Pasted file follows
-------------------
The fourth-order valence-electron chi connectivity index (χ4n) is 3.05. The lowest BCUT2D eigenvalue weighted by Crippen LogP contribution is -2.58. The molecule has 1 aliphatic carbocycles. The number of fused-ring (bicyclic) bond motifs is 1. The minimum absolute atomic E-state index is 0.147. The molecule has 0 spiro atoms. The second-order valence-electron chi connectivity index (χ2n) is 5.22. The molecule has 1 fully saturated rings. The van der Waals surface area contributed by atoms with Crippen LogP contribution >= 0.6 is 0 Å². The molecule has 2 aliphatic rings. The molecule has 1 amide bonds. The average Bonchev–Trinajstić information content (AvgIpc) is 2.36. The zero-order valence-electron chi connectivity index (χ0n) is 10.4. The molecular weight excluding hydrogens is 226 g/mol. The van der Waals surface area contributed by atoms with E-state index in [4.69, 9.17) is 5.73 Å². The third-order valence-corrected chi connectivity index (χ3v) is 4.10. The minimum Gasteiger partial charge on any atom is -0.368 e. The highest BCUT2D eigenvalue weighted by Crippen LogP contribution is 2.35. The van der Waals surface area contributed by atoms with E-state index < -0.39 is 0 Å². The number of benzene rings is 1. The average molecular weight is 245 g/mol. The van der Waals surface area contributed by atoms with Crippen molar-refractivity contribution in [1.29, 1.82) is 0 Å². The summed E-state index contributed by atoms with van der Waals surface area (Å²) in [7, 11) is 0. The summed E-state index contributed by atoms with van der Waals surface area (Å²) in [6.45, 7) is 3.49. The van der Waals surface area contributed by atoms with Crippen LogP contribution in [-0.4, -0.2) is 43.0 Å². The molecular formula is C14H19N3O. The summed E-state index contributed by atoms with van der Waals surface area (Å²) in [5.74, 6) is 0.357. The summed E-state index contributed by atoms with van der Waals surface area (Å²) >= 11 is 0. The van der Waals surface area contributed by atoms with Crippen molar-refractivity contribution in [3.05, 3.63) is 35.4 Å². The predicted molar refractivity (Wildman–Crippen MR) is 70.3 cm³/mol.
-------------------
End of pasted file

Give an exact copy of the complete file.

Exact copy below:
The fourth-order valence-electron chi connectivity index (χ4n) is 3.05. The lowest BCUT2D eigenvalue weighted by Crippen LogP contribution is -2.58. The molecule has 1 aliphatic carbocycles. The number of fused-ring (bicyclic) bond motifs is 1. The minimum absolute atomic E-state index is 0.147. The molecule has 0 spiro atoms. The second-order valence-electron chi connectivity index (χ2n) is 5.22. The molecule has 1 fully saturated rings. The van der Waals surface area contributed by atoms with Crippen LogP contribution >= 0.6 is 0 Å². The molecule has 2 aliphatic rings. The molecule has 1 amide bonds. The average Bonchev–Trinajstić information content (AvgIpc) is 2.36. The zero-order valence-electron chi connectivity index (χ0n) is 10.4. The molecular weight excluding hydrogens is 226 g/mol. The van der Waals surface area contributed by atoms with E-state index in [4.69, 9.17) is 5.73 Å². The third-order valence-corrected chi connectivity index (χ3v) is 4.10. The minimum Gasteiger partial charge on any atom is -0.368 e. The highest BCUT2D eigenvalue weighted by Crippen LogP contribution is 2.35. The van der Waals surface area contributed by atoms with E-state index < -0.39 is 0 Å². The number of benzene rings is 1. The average molecular weight is 245 g/mol. The van der Waals surface area contributed by atoms with Crippen molar-refractivity contribution in [1.29, 1.82) is 0 Å². The summed E-state index contributed by atoms with van der Waals surface area (Å²) in [7, 11) is 0. The summed E-state index contributed by atoms with van der Waals surface area (Å²) in [6.45, 7) is 3.49. The van der Waals surface area contributed by atoms with Crippen LogP contribution in [-0.4, -0.2) is 43.0 Å². The molecular formula is C14H19N3O. The summed E-state index contributed by atoms with van der Waals surface area (Å²) in [5.74, 6) is 0.357. The summed E-state index contributed by atoms with van der Waals surface area (Å²) >= 11 is 0. The van der Waals surface area contributed by atoms with Crippen molar-refractivity contribution in [3.05, 3.63) is 35.4 Å². The predicted molar refractivity (Wildman–Crippen MR) is 70.3 cm³/mol.